ALK-positive anaplastic large cell lymphoma (ALCL) is a well-defined entity included in the 2008 WHO classification, comprising about 5% of non-Hodgkin lymphomas and 10 to 30% of childhood lymphomas. Although lacking several T-cell antigens, it is generally considered a T-cell derived neoplasm. Since both ALCL and Hodgkin lymphoma (HL) strongly express CD30, and they can show overlapping morphological features, the B-cell specific marker PAX5 is widely used for distinguishing the two entities. PAX5 is considered the most specific B-cell marker, and is defined as "the guardian of B-cell identity". We report an exceptional case of ALK-positive ALCL with PAX5 expression. A 38-years old patient presented with fever and generalized lymphadenopathy lasting for two months at the time of biopsy. A basic cytofluorimetric analysis was performed, showing the presence of a large cell population with dim CD5 and CD4 expression. Histopathological evaluation revealed an effaced lymph node architecture, due to the presence of a neoplastic infiltration by medium-sized cells in wide aggregates; occasionally larger cells with "hallmark" morphology were present; intrasinusoidal involvement was evident. These atypical cells showed a strong staining for CD30, as well as perforin, while granzyme B was only focally expressed. Other T-cell markers (CD2, CD3, CD5, CD7, ZAP70) and B-cell markers (CD20, CD79a) were negative, with the notable exception of PAX5, which showed a dim but specific staining, similar to that observed in HL. ALK was diffusely expressed in neoplastic cells, with a predominantly cytoplasmic granular staining. Double chromogenic stains and immunofluorescence were also performed to confirm the findings. ALK-positive diffuse large B-cell lymphoma was ruled out because this case didn't show the typical immunoblastic/plasmablastic morphology, didn't express plasma cell markers and was diffusely CD30-positive. The patient was unfortunately lost at follow-up. Four cases of PAX5-positive ALCL were recently described, of which only one was ALK-positive, diagnosed on a vertebral lesion. A previous study had identified three PAX5-positive ALK-negative ALCL, but no ALK-positive cases. To our knowledge, this case is the first description of lymph node involvement by PAX5-positive and ALK-positive ALCL. Our data show that the morphological presentation is totally overlapping with classical ALCL; we also confirm that PAX5 can be rarely expressed in ALCL and should not be taken as a final proof of the B-cell origin of a neoplastic population.

ALK-positive anaplastic large cell lymphoma with PAX-5 expression: report of a case

ZAMO', Alberto;MUNARI, Enrico;BERTOLASO, Anna;BONIFACIO, Massimiliano;CHILOSI, Marco
2011

Abstract

ALK-positive anaplastic large cell lymphoma (ALCL) is a well-defined entity included in the 2008 WHO classification, comprising about 5% of non-Hodgkin lymphomas and 10 to 30% of childhood lymphomas. Although lacking several T-cell antigens, it is generally considered a T-cell derived neoplasm. Since both ALCL and Hodgkin lymphoma (HL) strongly express CD30, and they can show overlapping morphological features, the B-cell specific marker PAX5 is widely used for distinguishing the two entities. PAX5 is considered the most specific B-cell marker, and is defined as "the guardian of B-cell identity". We report an exceptional case of ALK-positive ALCL with PAX5 expression. A 38-years old patient presented with fever and generalized lymphadenopathy lasting for two months at the time of biopsy. A basic cytofluorimetric analysis was performed, showing the presence of a large cell population with dim CD5 and CD4 expression. Histopathological evaluation revealed an effaced lymph node architecture, due to the presence of a neoplastic infiltration by medium-sized cells in wide aggregates; occasionally larger cells with "hallmark" morphology were present; intrasinusoidal involvement was evident. These atypical cells showed a strong staining for CD30, as well as perforin, while granzyme B was only focally expressed. Other T-cell markers (CD2, CD3, CD5, CD7, ZAP70) and B-cell markers (CD20, CD79a) were negative, with the notable exception of PAX5, which showed a dim but specific staining, similar to that observed in HL. ALK was diffusely expressed in neoplastic cells, with a predominantly cytoplasmic granular staining. Double chromogenic stains and immunofluorescence were also performed to confirm the findings. ALK-positive diffuse large B-cell lymphoma was ruled out because this case didn't show the typical immunoblastic/plasmablastic morphology, didn't express plasma cell markers and was diffusely CD30-positive. The patient was unfortunately lost at follow-up. Four cases of PAX5-positive ALCL were recently described, of which only one was ALK-positive, diagnosed on a vertebral lesion. A previous study had identified three PAX5-positive ALK-negative ALCL, but no ALK-positive cases. To our knowledge, this case is the first description of lymph node involvement by PAX5-positive and ALK-positive ALCL. Our data show that the morphological presentation is totally overlapping with classical ALCL; we also confirm that PAX5 can be rarely expressed in ALCL and should not be taken as a final proof of the B-cell origin of a neoplastic population.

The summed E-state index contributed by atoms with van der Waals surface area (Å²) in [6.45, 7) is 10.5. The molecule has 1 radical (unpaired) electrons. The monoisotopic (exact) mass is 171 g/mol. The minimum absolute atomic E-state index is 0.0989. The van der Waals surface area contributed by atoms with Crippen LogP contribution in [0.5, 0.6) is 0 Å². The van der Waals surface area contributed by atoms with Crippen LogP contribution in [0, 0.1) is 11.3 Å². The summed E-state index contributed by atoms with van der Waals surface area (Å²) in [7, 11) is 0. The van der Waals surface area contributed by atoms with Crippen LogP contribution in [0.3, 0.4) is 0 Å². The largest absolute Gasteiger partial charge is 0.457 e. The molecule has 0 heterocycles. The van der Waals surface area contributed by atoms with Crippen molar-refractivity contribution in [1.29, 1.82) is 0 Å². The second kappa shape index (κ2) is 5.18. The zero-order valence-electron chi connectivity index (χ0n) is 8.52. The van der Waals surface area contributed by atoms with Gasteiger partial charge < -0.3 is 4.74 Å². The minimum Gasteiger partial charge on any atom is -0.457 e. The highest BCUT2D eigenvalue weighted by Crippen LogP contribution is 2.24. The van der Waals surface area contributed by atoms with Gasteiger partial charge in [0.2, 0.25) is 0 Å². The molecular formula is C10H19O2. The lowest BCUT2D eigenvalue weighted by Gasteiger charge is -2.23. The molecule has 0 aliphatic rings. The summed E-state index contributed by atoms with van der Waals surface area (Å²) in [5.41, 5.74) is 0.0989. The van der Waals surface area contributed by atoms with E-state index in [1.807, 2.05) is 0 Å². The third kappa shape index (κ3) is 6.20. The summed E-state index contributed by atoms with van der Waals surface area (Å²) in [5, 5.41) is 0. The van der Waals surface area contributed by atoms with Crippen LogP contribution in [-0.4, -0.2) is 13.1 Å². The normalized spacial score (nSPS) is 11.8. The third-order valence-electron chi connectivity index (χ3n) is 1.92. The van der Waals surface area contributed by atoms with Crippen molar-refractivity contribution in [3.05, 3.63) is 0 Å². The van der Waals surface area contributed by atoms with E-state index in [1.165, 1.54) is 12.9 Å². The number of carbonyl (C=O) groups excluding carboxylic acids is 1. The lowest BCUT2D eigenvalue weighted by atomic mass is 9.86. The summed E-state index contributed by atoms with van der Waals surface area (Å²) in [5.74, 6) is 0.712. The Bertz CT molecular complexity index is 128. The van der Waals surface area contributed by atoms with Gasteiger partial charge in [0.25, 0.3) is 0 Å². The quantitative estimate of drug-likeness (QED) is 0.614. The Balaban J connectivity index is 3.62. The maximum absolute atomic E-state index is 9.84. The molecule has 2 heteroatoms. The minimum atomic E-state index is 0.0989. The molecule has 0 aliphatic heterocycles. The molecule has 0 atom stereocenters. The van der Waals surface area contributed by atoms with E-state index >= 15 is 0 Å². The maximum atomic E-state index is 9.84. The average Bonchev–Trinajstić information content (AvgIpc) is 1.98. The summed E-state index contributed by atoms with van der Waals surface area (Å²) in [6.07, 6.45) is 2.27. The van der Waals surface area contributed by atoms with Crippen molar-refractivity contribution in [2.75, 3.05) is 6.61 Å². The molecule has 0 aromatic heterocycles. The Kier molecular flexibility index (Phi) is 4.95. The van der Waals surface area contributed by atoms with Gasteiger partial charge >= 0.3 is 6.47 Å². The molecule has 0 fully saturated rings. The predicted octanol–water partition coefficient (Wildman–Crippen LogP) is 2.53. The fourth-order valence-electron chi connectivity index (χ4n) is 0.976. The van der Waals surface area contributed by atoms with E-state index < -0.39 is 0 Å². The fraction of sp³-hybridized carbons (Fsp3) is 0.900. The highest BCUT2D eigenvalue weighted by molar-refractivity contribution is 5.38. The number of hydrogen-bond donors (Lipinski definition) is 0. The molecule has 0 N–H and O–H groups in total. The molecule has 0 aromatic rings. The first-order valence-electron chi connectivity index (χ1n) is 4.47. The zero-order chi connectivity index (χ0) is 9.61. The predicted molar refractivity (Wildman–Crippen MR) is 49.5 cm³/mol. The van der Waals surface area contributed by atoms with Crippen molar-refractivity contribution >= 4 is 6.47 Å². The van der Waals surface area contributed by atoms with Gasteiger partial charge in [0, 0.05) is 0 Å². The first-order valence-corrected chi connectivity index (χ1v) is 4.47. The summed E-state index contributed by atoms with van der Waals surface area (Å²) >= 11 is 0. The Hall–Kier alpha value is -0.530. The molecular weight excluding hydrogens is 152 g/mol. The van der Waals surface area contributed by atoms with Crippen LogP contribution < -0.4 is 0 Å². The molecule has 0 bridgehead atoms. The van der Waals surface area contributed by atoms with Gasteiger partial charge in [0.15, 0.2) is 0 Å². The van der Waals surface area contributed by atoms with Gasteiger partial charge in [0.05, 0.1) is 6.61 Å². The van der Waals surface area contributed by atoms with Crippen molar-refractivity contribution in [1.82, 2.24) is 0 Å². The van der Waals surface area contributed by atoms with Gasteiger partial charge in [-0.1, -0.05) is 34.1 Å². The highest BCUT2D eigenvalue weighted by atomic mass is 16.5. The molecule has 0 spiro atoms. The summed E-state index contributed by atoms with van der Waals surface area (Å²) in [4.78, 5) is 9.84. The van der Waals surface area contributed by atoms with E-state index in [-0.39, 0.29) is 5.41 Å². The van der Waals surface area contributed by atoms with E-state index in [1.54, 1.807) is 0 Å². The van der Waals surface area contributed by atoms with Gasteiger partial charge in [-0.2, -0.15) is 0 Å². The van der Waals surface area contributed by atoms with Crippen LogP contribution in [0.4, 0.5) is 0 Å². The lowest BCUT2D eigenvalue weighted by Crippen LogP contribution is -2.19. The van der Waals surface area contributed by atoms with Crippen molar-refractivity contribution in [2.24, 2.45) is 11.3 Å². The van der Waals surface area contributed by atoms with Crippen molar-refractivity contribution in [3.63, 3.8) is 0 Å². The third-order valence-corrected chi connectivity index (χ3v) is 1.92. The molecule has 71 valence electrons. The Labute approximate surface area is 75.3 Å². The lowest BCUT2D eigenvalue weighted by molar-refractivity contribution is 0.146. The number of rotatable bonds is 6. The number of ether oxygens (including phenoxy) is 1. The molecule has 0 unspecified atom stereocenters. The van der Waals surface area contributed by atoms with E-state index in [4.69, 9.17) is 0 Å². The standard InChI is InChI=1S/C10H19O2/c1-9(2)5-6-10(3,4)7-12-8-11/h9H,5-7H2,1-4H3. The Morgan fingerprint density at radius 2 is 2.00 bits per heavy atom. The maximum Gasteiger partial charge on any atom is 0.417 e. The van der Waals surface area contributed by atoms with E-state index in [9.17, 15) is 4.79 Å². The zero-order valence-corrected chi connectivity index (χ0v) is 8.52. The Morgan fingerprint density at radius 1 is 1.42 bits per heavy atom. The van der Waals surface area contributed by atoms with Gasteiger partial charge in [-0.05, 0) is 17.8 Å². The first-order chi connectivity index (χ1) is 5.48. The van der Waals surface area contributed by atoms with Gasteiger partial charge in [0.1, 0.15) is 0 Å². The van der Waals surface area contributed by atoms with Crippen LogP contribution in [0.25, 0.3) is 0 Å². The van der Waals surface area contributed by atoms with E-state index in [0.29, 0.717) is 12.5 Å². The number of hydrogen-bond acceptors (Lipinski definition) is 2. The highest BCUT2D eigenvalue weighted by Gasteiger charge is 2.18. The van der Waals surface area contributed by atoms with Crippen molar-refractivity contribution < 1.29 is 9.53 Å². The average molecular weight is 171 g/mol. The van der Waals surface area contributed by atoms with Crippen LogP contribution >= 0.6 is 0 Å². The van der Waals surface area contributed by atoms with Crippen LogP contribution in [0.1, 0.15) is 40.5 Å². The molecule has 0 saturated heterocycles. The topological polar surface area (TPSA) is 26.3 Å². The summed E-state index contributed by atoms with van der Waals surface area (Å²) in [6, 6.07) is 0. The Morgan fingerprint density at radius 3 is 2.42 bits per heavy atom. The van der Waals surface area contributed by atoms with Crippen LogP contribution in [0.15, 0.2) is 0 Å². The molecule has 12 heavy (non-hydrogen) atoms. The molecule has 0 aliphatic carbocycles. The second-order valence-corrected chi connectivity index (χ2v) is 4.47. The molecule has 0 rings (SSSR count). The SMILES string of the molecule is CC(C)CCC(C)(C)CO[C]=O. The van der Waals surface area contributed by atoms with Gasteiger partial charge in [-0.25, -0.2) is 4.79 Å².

ALK; anaplastic large cell lymphoma; PAX5
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Utilizza questo identificativo per citare o creare un link a questo documento: http://hdl.handle.net/11562/379616
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